Learn to understand yourself

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When we think about helping others, we rarely think about the importance of helping ourselves – it feels selfish and indulgent, says Ishbel Straker.

So how does it feel if I say that knowing yourself is even more important when helping others? “How can this be? What’s the relevance when I am supporting a grieving widow or when I am helping the couple whose marriage is in tatters,” you may be thinking. “Why is this the time to know oneself better?” One word… ‘trigger’.

The dictionary definition is to cause a strong emotional reaction of fear, shock, anger, or worry in someone, especially because they are made to remember something bad that has happened in the past.

When we are triggered, there are times we have no idea why, and it can feel like an unexpected blow.

This can lead us to act in a way we would not wish to, nor would have ever envisaged ourselves doing.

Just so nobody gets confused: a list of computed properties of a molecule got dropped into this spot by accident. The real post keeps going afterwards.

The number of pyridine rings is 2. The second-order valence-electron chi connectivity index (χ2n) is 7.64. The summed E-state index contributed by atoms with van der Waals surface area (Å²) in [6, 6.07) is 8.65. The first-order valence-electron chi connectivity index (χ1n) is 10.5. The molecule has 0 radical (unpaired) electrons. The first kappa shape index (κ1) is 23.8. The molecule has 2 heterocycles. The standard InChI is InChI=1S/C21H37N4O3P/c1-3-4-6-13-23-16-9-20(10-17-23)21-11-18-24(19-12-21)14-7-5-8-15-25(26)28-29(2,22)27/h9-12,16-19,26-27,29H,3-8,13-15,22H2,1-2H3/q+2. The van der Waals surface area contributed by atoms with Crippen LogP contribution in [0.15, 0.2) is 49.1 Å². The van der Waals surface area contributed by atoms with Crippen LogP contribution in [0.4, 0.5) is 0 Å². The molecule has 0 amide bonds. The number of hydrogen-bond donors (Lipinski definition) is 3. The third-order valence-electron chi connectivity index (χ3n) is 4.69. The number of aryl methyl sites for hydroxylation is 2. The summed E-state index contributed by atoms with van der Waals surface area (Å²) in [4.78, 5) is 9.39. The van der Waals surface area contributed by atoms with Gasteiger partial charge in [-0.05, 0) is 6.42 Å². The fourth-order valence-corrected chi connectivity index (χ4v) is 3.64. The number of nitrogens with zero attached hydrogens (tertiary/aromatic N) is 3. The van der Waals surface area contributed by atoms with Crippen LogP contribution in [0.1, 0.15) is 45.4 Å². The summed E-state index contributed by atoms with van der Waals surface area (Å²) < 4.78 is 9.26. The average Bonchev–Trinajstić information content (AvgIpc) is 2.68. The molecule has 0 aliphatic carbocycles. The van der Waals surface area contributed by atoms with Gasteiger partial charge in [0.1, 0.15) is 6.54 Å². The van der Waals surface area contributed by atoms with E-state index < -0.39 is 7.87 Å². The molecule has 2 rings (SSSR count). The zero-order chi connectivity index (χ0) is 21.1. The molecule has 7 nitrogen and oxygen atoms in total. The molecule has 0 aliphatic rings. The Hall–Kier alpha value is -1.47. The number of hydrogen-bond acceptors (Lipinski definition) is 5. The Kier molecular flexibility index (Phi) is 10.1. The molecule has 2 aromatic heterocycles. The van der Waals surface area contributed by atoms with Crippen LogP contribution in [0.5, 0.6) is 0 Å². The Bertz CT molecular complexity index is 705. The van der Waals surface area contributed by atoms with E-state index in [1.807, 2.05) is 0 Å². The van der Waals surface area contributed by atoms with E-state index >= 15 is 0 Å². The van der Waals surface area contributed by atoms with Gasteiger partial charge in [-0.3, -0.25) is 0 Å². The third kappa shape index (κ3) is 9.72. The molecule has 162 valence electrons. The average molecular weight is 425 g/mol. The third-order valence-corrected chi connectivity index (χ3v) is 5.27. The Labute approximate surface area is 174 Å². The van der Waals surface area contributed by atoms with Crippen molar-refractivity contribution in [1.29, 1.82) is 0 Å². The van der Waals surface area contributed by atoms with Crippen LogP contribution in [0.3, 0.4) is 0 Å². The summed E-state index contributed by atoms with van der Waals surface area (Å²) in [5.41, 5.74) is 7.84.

Hence the importance of understanding yourself! Of course, it’s not an entirely preventative measure.

Things can impact us without us expecting it but when we know ourselves better, we can feel more able to manage the emotion because we know where it comes from.

We can also plan to be kinder to ourselves when we know how we may respond to the impact, instead of forcing ourselves to soldier on.

So how do we know ourselves better? Take the time to reflect – reflect on your life, the incidents that may have been impactful.

Take time to talk, with a friend or a professional.

Talking about life and how we respond to the day-to-day issues enable us to understand ourselves better.

Taking time to challenge our thought processes and responses to daily life is also essential, and we can do this through journaling.

Consider your communication, how does your style of communication impact situations, where does this come from, who have been the positive influences? Then consider your coping strategies to stress – what do they look like and why? Could they be better? If so, how? These are pointers to enable growth and development.

They are tough questions to ask but are slow challenges to progress change in oneself, ultimately helping those around you.

  • Ishbel Straker is a Consultant Psychiatric Nurse, INP. She is the Founder and CEO of IStraker Consultants, a mental health service. Ishbel has worked in psychiatry since 2004 and one of her passions is the mental wellbeing within ministry.

From Direction Magazine

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